After an awful drive, starting and stopping in rush hour traffic while concussed and nauseous is not fun at all, we got to the hospital. After a relatively quick wait, I received my CT scan and the good news that no fracture was shown. I headed back home with a banging headache and a swollen cheek.

Its my experience with injuries like this during times of competition that getting injured isn’t the hard part. The hard part is waiting to get better while you watch your training partners and friends get ready to continue racing. I wanted to be out there so badly. But each time I tried to run scenarios of when I could get back on the ice and compete, I worked myself up and my headaches got worse. Finally, after being re-evaluated each day and hoping I would magically wake up each morning feeling 100%, we (myself and the team medical staff) made the decision last Thursday that I would pull out from the rest of the Olympic Trials. There was no way I could get on the ice and be ready for the last days of the competition with anything close to my 100% performance level that would be needed to participate, and succeed, in such an elite level competition.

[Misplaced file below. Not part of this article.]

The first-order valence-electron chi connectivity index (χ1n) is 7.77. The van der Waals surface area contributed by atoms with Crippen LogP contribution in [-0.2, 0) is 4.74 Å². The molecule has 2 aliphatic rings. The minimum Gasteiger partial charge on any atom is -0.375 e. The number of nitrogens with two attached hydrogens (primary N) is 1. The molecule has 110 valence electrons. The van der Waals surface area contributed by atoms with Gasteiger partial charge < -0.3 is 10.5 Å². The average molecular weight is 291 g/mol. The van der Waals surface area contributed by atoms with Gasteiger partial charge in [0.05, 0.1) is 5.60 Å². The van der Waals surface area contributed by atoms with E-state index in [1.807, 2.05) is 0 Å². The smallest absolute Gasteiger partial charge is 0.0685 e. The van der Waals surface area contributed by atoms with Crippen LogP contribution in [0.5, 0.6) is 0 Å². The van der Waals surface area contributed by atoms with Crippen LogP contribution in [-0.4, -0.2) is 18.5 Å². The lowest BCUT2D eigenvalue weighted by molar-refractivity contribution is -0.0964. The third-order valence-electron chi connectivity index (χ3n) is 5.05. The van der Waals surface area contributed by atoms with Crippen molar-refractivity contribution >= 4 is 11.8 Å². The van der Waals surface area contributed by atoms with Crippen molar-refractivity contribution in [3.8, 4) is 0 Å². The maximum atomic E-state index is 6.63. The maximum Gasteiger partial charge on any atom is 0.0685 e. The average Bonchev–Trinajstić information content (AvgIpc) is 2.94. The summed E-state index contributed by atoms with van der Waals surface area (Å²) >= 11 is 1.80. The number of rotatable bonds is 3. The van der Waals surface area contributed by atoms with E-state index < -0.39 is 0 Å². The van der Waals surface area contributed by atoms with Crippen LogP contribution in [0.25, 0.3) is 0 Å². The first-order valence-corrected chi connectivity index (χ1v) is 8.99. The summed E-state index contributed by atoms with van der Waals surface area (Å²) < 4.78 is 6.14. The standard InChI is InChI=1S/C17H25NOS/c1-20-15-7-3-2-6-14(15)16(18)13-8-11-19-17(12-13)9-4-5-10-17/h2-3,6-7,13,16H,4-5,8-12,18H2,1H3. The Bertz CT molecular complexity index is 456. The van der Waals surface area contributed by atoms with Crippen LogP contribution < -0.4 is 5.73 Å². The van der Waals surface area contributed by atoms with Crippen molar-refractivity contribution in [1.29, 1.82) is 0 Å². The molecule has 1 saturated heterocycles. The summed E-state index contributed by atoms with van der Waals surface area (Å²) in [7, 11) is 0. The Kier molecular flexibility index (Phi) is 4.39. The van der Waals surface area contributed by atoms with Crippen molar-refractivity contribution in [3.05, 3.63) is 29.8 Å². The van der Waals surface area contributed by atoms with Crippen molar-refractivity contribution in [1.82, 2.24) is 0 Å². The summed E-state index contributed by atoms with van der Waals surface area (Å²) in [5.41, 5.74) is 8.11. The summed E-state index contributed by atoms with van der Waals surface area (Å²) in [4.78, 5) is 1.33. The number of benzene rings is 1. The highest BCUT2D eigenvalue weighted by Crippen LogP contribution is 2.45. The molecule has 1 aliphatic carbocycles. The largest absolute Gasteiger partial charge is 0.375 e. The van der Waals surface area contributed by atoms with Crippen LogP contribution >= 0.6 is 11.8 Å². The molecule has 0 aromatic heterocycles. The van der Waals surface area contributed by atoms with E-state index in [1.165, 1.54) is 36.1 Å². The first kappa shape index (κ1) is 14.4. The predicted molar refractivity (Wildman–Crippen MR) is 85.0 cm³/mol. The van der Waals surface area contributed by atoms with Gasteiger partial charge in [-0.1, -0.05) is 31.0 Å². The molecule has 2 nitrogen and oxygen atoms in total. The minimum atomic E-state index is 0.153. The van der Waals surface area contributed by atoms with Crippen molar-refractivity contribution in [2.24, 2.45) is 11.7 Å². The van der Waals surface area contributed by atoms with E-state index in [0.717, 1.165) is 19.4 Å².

The decision to pull out was both an easy one and a hard one at the same time. Easy because I know that I only have one brain for the rest of my life (although Liam Mcfarlane may argue differently…he’s sure robotics will take over in the not too distant future) and also because I knew that I would potentially be a hazard to not only myself but the other skaters on the ice. And hard because I had worked hard for a long time so that I could perform at my best at the Olympic Trials and prove to myself and others that I was deserving of a spot on the 2014 Canadian Olympic Short Track Team.